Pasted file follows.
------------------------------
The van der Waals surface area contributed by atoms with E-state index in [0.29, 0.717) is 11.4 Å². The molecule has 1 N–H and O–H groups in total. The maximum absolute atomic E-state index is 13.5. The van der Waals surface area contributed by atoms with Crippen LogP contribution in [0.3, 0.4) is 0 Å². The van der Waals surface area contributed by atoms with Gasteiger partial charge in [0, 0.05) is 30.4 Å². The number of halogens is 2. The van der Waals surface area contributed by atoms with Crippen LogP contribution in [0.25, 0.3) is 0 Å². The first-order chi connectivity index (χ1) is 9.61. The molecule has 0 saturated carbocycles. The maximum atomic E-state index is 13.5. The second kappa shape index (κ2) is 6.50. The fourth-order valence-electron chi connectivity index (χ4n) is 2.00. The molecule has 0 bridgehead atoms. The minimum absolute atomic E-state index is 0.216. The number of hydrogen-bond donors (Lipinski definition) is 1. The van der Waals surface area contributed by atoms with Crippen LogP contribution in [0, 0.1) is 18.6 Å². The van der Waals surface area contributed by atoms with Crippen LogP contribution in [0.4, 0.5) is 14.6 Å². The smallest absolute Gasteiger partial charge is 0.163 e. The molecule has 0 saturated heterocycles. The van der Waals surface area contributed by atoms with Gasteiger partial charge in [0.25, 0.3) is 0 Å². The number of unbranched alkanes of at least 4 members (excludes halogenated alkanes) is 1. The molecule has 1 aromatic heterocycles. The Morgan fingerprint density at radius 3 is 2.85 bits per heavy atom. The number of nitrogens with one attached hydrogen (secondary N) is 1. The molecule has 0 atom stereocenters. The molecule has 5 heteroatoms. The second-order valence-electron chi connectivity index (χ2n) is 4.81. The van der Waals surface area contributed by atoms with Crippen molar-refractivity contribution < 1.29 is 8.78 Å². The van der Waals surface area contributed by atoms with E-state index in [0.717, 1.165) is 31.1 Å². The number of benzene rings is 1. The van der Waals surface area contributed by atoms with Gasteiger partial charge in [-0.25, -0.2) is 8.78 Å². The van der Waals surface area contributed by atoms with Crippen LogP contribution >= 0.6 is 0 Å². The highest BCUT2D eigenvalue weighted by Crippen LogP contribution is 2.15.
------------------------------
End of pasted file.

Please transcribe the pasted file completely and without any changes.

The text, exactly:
The van der Waals surface area contributed by atoms with E-state index in [0.29, 0.717) is 11.4 Å². The molecule has 1 N–H and O–H groups in total. The maximum absolute atomic E-state index is 13.5. The van der Waals surface area contributed by atoms with Crippen LogP contribution in [0.3, 0.4) is 0 Å². The van der Waals surface area contributed by atoms with Gasteiger partial charge in [0, 0.05) is 30.4 Å². The number of halogens is 2. The van der Waals surface area contributed by atoms with Crippen LogP contribution in [0.25, 0.3) is 0 Å². The first-order chi connectivity index (χ1) is 9.61. The molecule has 0 saturated carbocycles. The maximum atomic E-state index is 13.5. The second kappa shape index (κ2) is 6.50. The fourth-order valence-electron chi connectivity index (χ4n) is 2.00. The molecule has 0 bridgehead atoms. The minimum absolute atomic E-state index is 0.216. The number of hydrogen-bond donors (Lipinski definition) is 1. The van der Waals surface area contributed by atoms with Crippen LogP contribution in [0, 0.1) is 18.6 Å². The van der Waals surface area contributed by atoms with Crippen LogP contribution in [0.4, 0.5) is 14.6 Å². The smallest absolute Gasteiger partial charge is 0.163 e. The molecule has 0 saturated heterocycles. The van der Waals surface area contributed by atoms with Gasteiger partial charge in [0.25, 0.3) is 0 Å². The number of unbranched alkanes of at least 4 members (excludes halogenated alkanes) is 1. The molecule has 1 aromatic heterocycles. The Morgan fingerprint density at radius 3 is 2.85 bits per heavy atom. The number of nitrogens with one attached hydrogen (secondary N) is 1. The molecule has 0 atom stereocenters. The molecule has 5 heteroatoms. The second-order valence-electron chi connectivity index (χ2n) is 4.81. The van der Waals surface area contributed by atoms with Crippen molar-refractivity contribution < 1.29 is 8.78 Å². The van der Waals surface area contributed by atoms with E-state index in [0.717, 1.165) is 31.1 Å². The number of benzene rings is 1. The van der Waals surface area contributed by atoms with Gasteiger partial charge in [-0.25, -0.2) is 8.78 Å². The van der Waals surface area contributed by atoms with Crippen LogP contribution >= 0.6 is 0 Å². The highest BCUT2D eigenvalue weighted by Crippen LogP contribution is 2.15.